<ul><li>It’s Free! </li></ul><ul><li>Panning/zoom gestures </li></ul><ul><li>Right-click gesture </li></ul><ul><li>Standard Controls with scrollbars </li></ul><ul><li>Standard Controls with scrollbars </li></ul>
<ul><li>It’s Free! </li></ul><ul><li>Panning/zoom gestures </li></ul><ul><li>Right-click gesture </li></ul><ul><li>Standard Controls with scrollbars </li></ul><ul><li>Standard Controls with scrollbars </li></ul><ul><li>Gesture notifications Pan/ Zoom/ Rotate/ Click / Double clic </li></ul><ul><li>WM_GESTURE Message </li></ul><ul><li>WPF 3.5 SP1 API + CodePack </li></ul><ul><li>WPF 4.0 full support + Controls </li></ul>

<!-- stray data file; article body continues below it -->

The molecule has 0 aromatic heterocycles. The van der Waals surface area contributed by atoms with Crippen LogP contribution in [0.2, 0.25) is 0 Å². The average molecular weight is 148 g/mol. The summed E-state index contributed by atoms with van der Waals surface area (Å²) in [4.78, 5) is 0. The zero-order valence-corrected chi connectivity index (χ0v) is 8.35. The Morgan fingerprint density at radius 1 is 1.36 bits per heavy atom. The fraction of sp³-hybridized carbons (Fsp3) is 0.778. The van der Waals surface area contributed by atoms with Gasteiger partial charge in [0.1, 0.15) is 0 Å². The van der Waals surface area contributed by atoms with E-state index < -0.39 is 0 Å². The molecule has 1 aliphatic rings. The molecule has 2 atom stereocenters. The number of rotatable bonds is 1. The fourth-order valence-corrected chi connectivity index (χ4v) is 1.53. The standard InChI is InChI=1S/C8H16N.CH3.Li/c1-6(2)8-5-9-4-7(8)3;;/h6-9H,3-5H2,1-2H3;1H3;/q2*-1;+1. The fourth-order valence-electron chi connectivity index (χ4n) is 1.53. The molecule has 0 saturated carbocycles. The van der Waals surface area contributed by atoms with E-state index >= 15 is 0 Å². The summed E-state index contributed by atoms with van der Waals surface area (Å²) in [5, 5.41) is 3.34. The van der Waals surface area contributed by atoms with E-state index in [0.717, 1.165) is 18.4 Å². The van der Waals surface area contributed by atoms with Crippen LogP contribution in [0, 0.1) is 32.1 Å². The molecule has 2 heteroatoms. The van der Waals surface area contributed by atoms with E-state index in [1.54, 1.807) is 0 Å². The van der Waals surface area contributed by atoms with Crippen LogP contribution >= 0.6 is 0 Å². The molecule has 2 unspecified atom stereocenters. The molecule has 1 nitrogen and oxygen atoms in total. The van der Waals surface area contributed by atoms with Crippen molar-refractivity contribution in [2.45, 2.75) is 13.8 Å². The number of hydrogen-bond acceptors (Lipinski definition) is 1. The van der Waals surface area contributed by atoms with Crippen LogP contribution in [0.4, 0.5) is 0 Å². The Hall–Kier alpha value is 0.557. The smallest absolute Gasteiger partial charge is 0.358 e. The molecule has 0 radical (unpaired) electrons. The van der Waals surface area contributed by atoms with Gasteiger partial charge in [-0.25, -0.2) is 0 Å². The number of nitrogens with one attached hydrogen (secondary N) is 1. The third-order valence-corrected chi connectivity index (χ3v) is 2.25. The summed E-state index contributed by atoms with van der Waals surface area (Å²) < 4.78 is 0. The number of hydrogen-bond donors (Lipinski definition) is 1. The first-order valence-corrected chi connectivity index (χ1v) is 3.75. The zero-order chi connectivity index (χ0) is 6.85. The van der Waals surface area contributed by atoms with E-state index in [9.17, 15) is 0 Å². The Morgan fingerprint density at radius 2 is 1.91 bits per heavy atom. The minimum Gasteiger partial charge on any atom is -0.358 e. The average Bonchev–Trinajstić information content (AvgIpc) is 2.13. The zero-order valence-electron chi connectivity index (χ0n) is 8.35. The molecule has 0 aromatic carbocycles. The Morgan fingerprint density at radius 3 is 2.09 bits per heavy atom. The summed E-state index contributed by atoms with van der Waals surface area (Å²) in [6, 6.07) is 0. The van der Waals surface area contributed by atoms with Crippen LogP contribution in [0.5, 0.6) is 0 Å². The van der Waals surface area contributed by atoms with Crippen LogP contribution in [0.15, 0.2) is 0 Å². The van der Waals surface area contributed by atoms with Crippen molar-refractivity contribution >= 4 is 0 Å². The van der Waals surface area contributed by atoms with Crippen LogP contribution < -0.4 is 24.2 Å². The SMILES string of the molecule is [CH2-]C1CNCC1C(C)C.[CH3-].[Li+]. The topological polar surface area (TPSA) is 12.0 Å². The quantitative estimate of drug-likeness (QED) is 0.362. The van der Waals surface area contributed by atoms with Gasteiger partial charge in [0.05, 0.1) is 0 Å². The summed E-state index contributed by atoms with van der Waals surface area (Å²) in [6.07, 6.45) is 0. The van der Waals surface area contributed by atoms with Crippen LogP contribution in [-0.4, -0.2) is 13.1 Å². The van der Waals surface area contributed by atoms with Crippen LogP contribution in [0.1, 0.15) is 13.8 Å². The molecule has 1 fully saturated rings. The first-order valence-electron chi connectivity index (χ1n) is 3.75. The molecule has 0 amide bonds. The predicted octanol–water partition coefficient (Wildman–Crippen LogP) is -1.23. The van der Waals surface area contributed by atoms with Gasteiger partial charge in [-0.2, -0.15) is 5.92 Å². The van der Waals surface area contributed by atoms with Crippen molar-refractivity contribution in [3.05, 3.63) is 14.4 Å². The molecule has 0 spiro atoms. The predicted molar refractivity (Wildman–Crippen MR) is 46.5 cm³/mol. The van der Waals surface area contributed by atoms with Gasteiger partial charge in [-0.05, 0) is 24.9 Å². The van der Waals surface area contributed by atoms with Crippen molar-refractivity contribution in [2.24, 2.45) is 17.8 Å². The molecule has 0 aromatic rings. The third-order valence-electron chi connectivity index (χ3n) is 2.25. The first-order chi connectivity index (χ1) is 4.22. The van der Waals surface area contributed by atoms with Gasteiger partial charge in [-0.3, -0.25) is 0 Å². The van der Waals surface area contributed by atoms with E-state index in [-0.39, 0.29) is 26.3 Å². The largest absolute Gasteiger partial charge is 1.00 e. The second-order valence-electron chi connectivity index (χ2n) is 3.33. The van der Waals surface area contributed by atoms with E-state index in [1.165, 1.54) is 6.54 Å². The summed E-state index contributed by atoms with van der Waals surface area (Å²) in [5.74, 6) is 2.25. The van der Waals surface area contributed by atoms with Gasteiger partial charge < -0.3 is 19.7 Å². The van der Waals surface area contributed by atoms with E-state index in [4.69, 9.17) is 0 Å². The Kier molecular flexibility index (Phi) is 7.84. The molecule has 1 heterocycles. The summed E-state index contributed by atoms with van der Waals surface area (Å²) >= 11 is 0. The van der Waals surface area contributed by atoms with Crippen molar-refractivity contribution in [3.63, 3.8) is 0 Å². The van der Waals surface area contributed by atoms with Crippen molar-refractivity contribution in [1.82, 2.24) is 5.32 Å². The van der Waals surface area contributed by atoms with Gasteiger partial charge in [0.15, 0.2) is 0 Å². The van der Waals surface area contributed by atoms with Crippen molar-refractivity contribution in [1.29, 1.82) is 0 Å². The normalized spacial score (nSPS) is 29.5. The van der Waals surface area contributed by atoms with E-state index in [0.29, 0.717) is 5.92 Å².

<ul><li>It’s Free! </li></ul><ul><li>Panning/zoom gestures </li></ul><ul><li>Right-click gesture </li></ul><ul><li>Standard Controls with scrollbars </li></ul><ul><li>Standard Controls with scrollbars </li></ul><ul><li>Gesture notifications pan/zoom/rotate/click/ double click etc </li></ul><ul><li>WM_GESTURE Message </li></ul><ul><li>WPF 3.5 SP1 API + CodePack </li></ul><ul><li>WPF 4.0 full support + Controls </li></ul><ul><li>Full raw touch input </li></ul><ul><li>Custom gestures </li></ul><ul><li>WM_TOUCH message </li></ul><ul><li>Manipulation and Inertia processors </li></ul><ul><li>Manipulation and Inertia processors via COM interoperability </li></ul><ul><li>Touch events </li></ul><ul><li>WPF 4.0 Manipulation </li></ul><ul><li>and Inertia processors </li></ul>